Music rang decibels above the claps and cheers of supporters as Freeman-Wilson entered the election night party dancing to “I Got a Feeling,” by American music group, the Black Eyed Peas.

Its lyrics, “I gotta feeling, that tonight’s gonna be a good night, that tonight’s gonna be a good good night,” echoed the election night expectations of campaign supporters who filled the room anxiously awaiting results.

Just before 9 p.m., unofficial poll results were reported. With disappointment and optimism, Freeman-Wilson conceded the race.

She announced from the podium, “A few minutes ago I called Jerome Prince to concede the race.”

Supporters responded with sighs of disappointment.

“While I know, like I am, many of you are disappointed,” said Freeman-Wilson. “I trust God enough to know that He has great things in store. He has great things in store for me personally, He has great things in store for our family, but most importantly he has great things in store for the city.”

Her message helped lift the spirits of supporters saddened by her loss and reframe election night as a celebration of eight years with dedicated service and commitment as mayor.

According to a campaign member, “This party is going to continue, we are going to celebrate eight years of progress. This woman made it happen. We are going to celebrate all that she has done for this city. She’s done amazing things. We can celebrate what she has accomplished and go from there.”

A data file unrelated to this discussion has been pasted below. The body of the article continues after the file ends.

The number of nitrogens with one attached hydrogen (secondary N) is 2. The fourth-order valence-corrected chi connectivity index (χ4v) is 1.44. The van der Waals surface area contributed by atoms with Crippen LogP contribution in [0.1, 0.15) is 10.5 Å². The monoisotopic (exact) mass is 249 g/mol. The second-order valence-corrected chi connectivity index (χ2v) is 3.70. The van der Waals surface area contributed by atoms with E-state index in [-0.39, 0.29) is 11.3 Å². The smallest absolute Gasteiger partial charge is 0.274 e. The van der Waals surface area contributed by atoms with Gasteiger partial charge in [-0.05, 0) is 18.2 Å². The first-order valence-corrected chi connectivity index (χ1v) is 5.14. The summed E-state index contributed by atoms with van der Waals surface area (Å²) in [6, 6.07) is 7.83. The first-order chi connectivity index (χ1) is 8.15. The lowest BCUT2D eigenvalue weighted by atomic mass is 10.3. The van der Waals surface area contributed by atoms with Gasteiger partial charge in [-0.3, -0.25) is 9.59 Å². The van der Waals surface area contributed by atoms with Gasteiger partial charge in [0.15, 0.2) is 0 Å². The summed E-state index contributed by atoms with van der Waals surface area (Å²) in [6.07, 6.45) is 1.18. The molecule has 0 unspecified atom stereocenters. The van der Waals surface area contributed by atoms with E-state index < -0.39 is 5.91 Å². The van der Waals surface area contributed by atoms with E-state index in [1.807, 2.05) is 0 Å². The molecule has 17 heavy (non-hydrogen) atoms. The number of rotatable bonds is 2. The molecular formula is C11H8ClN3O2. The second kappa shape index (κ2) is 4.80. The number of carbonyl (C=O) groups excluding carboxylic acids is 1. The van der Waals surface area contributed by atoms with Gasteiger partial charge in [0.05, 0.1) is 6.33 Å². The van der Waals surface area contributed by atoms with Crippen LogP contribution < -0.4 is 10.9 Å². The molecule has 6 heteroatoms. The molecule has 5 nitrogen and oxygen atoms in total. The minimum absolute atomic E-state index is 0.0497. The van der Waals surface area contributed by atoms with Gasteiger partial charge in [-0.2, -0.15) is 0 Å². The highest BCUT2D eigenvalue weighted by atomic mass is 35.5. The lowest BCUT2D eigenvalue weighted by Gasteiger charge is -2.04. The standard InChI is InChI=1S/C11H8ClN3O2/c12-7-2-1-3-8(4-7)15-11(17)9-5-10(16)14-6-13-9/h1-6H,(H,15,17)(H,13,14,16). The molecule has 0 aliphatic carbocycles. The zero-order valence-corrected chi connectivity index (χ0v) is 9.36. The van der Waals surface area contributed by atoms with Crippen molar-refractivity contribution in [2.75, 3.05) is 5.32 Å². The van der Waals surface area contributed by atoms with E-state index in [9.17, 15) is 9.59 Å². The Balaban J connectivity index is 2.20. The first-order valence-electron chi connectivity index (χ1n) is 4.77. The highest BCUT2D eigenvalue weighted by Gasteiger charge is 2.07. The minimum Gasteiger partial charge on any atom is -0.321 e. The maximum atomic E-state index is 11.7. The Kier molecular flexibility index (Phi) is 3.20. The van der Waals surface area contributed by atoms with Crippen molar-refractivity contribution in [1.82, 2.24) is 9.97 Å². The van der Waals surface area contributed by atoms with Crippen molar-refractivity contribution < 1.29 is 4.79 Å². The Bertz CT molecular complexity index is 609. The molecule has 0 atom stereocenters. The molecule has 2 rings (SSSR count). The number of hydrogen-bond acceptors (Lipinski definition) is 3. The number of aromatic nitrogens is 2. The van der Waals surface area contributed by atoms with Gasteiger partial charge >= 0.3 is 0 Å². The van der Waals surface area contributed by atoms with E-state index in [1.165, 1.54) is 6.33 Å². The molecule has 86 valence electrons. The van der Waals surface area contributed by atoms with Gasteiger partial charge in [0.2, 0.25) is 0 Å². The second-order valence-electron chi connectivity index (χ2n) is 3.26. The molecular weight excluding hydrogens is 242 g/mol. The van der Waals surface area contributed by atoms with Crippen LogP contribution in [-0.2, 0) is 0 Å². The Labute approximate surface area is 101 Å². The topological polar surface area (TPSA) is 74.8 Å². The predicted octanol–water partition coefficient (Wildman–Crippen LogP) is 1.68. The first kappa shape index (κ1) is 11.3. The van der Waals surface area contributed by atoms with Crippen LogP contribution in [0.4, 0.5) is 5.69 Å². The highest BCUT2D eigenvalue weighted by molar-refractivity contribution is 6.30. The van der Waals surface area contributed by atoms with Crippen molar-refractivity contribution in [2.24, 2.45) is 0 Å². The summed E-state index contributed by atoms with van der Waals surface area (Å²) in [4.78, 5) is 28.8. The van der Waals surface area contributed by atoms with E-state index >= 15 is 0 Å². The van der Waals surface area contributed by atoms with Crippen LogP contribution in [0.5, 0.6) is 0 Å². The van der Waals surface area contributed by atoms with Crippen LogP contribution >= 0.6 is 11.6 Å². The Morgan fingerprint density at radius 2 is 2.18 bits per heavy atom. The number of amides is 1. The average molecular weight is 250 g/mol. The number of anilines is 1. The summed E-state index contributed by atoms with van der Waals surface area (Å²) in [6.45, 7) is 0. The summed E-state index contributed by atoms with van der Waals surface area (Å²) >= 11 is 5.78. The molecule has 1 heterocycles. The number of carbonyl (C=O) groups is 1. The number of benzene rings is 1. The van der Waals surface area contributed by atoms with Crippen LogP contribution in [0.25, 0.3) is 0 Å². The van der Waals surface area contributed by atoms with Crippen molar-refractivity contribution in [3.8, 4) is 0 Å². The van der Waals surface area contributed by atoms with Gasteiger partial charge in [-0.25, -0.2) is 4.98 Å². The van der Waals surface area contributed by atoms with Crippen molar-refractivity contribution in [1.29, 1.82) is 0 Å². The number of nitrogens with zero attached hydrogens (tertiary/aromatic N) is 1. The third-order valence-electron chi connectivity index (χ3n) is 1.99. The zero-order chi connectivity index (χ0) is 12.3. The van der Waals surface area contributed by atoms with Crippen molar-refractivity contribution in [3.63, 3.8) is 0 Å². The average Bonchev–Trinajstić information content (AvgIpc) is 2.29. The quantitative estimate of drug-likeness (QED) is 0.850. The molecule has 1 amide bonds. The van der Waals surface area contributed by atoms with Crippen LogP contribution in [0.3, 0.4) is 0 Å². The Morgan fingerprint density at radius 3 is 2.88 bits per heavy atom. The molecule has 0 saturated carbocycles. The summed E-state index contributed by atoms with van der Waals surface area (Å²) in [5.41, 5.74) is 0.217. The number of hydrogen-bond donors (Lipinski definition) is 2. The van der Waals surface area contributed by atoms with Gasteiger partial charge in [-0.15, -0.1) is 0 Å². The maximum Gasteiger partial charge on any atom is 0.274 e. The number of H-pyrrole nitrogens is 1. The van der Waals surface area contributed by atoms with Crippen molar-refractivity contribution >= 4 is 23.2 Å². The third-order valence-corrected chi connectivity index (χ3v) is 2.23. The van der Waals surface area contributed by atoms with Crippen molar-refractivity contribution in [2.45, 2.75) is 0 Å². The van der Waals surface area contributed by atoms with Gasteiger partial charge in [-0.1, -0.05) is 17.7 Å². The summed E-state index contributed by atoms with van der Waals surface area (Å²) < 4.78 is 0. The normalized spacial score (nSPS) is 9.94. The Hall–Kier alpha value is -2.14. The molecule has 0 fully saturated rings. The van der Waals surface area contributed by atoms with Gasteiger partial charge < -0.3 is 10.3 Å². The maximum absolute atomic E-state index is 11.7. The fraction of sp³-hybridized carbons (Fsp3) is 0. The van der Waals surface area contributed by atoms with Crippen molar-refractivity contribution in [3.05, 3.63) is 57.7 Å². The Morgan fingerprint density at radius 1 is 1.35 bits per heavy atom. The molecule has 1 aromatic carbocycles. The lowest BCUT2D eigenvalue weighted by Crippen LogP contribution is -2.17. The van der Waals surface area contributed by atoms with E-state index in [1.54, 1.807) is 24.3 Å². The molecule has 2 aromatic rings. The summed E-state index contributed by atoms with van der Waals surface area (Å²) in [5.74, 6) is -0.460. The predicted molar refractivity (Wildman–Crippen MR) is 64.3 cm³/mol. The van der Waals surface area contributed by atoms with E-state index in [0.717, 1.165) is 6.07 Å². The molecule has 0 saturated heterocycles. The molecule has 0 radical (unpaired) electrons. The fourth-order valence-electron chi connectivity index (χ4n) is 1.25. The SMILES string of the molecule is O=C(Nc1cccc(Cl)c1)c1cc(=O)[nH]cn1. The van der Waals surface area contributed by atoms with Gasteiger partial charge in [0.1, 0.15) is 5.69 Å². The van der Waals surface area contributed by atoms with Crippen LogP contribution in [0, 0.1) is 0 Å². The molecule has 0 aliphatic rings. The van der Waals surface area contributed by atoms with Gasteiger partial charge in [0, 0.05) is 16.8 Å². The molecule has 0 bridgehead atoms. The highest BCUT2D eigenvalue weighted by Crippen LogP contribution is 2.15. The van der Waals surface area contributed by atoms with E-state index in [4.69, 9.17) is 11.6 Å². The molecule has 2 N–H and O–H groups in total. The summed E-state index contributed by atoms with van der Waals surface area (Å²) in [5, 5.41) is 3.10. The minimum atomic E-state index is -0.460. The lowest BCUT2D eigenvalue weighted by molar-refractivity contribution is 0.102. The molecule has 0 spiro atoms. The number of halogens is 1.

Born in Gary, Prince graduated from Gary’s Lew Wallace High School. He served in the U.S. Marines and became a precinct committeeman and won election to the Gary Common Council in 2000. In 2008, Prince stepped down from the City Council to become one of Gary’s representatives on the Lake County Council. In 2014 he successfully ran for county assessor, overseeing the taxation of real estate across the county. Last year, Prince was re-elected county assessor.

Prince launched his campaign at a time when Freeman-Wilson was under attack from her political rival LaVetta Sparks-Wade, another mayoral contender who came in third place, but who perhaps served as a spoiler by taking away much needed votes from the incumbent.

According to campaign finance reports, Freeman-Wilsons drew more than $156,000 this year. Prince raised $66,296 and Sparks-Wade had raised $13,300 in donations.

Freeman-Wilson spent the past eight years laying the foundation to revitalize the city. As a result, a new land-based casino is coming to Interstate 80-94, multi-modal development is happening in Buffington Harbor that will provide jobs and new infrastructure for the community, and development plans have rolled out for Lake Street, the lakefront, and downtown.

When asked about her feelings on her loss Freeman-Wilson stated, “So for tonight the people have spoken, and because I love this community so much and because I love the people of this community so much I respect their decision.”

With optimism, Freeman Wilson declared, “What I have seen over and over and over again is that when one door closes another opens. Our city is on the verge of the greatest “come up” you have ever seen, and we helped make it happen.”

Giavonni Nickson

Giavonni is a passionate freelance writer native of Gary IN. She covers business, politics, and community schools for the Chicago/Gary Crusader.